JE-i.''37] ARREST OF PIKENIX PARK MURDERERS :3
The Executive, however, showed more vigour in their pursuit of the Phoenix Park murderers. In January they were arrested. In February the public inquiry began. There was startling evidence; there were ' astounding revelations.' As the investigation proceeded Englishmen cherished the hope that proof of complicity in the crime would be brought home to the parliamentary party, perhaps to Parnell himself, and that the l Home Rule bubble ' would thus at length be effectually pricked. One of the murderers, James Carey, turned informer, and gave everyone away. Carey was a Home Ruler. He was personally known to several of the Irish members, one of whom had proposed him as a member of the Dublin Town Council. The knives with which the murders were committed had been concealed in the London office of the National League. They had been brought to Dublin by Mrs. Frank Byrne, the wife of the paid secretary of the English organisation. Byrne himself •\N&& particeps criminis.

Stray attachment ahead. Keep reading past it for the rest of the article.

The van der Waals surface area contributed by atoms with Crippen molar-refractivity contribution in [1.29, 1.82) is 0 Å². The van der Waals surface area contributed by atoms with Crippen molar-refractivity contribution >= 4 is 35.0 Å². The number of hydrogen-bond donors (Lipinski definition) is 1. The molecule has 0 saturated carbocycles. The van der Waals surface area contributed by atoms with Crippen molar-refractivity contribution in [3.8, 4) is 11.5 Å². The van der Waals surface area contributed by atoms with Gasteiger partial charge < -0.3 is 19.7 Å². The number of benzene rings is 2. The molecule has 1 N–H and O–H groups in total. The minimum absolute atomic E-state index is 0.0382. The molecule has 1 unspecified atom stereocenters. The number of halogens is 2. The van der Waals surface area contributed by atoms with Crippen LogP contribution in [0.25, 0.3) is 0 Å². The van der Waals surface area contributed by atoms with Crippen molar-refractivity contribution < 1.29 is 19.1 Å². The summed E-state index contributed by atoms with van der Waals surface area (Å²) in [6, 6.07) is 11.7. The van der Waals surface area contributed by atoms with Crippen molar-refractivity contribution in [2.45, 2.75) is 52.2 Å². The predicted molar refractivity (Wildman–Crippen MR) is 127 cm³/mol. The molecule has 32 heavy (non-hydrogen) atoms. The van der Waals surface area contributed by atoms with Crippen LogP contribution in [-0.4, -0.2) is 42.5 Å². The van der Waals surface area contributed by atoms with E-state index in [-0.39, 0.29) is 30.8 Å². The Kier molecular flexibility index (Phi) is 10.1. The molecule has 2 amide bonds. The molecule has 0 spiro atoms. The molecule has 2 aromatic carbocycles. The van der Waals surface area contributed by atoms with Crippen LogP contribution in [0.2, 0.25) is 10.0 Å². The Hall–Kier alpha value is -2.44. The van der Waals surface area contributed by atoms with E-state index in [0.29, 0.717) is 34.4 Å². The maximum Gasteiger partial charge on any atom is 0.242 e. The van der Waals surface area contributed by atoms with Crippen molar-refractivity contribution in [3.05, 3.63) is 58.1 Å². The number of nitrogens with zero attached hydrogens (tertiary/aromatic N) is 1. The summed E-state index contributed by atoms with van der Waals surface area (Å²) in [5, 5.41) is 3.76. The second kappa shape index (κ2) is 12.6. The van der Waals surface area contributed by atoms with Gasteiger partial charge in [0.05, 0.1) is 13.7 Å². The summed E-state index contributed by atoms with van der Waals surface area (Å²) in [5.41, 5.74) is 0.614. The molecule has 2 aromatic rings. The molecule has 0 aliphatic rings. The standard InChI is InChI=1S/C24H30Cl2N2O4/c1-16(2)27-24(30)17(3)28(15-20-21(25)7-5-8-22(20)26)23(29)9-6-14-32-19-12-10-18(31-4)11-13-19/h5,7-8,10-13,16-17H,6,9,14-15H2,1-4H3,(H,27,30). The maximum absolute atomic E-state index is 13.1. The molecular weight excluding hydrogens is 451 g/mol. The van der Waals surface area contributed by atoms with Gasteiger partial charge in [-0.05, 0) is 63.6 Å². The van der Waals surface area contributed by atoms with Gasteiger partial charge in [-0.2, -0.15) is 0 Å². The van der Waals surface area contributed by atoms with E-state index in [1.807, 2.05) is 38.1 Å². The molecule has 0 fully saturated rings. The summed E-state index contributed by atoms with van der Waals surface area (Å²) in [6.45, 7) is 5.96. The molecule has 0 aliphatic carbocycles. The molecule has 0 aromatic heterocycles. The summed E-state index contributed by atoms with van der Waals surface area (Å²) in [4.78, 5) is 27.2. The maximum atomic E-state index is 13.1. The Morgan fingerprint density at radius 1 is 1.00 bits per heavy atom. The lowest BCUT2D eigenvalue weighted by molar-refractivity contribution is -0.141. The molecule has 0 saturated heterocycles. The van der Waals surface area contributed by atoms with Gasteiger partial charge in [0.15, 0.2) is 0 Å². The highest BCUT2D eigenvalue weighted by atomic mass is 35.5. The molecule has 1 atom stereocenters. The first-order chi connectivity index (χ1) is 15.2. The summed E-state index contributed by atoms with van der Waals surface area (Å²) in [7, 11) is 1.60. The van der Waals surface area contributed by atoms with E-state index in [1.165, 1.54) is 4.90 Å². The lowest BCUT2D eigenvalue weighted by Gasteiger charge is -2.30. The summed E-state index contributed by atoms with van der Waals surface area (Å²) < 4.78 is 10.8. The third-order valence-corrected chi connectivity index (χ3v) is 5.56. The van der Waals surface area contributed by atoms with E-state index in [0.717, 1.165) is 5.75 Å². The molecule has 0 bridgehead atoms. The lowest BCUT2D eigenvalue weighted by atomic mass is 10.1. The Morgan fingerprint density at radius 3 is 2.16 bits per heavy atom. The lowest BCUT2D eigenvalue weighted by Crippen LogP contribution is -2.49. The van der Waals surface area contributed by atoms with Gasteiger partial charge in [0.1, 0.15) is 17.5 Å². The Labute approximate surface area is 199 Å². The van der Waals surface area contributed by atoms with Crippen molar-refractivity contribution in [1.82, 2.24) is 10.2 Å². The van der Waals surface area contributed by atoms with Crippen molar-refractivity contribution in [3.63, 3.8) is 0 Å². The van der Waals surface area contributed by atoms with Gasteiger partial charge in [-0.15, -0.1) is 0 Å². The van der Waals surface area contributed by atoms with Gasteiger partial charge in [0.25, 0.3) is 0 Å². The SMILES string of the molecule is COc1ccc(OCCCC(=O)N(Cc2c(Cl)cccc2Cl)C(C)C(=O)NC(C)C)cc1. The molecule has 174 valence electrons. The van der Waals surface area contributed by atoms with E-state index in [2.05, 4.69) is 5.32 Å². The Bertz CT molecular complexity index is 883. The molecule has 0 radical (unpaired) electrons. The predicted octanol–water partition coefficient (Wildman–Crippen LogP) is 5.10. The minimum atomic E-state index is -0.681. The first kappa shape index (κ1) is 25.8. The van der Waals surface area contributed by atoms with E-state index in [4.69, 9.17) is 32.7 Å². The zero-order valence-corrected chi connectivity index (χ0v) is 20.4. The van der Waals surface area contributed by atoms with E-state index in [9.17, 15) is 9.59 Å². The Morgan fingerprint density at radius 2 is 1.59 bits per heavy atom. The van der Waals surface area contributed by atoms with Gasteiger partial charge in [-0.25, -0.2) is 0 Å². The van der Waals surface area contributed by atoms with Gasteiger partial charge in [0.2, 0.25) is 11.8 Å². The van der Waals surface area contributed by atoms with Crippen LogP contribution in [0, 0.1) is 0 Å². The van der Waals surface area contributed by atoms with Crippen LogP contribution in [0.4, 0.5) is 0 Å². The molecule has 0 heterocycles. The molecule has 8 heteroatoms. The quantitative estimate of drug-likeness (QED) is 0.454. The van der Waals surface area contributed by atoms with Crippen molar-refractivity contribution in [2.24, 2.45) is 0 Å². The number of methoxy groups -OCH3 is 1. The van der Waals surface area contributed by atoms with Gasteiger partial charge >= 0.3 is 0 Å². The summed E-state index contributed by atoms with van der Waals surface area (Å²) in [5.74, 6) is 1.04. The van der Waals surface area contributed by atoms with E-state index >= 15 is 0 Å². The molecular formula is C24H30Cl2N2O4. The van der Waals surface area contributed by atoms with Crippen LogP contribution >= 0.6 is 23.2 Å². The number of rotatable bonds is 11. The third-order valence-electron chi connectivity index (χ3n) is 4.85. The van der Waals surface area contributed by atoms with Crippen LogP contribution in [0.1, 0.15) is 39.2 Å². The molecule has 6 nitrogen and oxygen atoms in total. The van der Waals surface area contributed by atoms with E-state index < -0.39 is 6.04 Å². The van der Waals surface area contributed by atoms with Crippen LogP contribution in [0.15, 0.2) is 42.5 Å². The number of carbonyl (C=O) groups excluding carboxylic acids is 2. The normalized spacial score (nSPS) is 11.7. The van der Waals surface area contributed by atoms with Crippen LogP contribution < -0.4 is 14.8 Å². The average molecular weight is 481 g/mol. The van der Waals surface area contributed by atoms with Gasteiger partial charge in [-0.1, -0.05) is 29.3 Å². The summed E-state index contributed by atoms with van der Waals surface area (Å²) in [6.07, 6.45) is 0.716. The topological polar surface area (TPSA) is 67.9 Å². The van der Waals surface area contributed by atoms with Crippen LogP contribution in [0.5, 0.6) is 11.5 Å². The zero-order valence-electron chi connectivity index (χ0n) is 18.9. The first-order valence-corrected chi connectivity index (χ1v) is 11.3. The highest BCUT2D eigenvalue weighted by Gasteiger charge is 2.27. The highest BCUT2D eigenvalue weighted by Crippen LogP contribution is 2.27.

These revelations whetted the English appetite, and every day the newspaper reports were eagerly scanned in the expectation of finding that the Irish members themselves were involved in the plots of the 'Invincibles.' 'This,' Sir William Harcourt isr reported to have said, ' will take the starch out o the boys.'
Mr. Forster would have been more than human if he did not take advantage of the public excitement and the public sympathy—for the Phoenix Park inquiry proved that his life had been almost constantly in danger—to strike at Parnell, and even at the Ministry. An amendment to the Address (moved by Mr. Gorst), expressing the hope that the recent change in Irish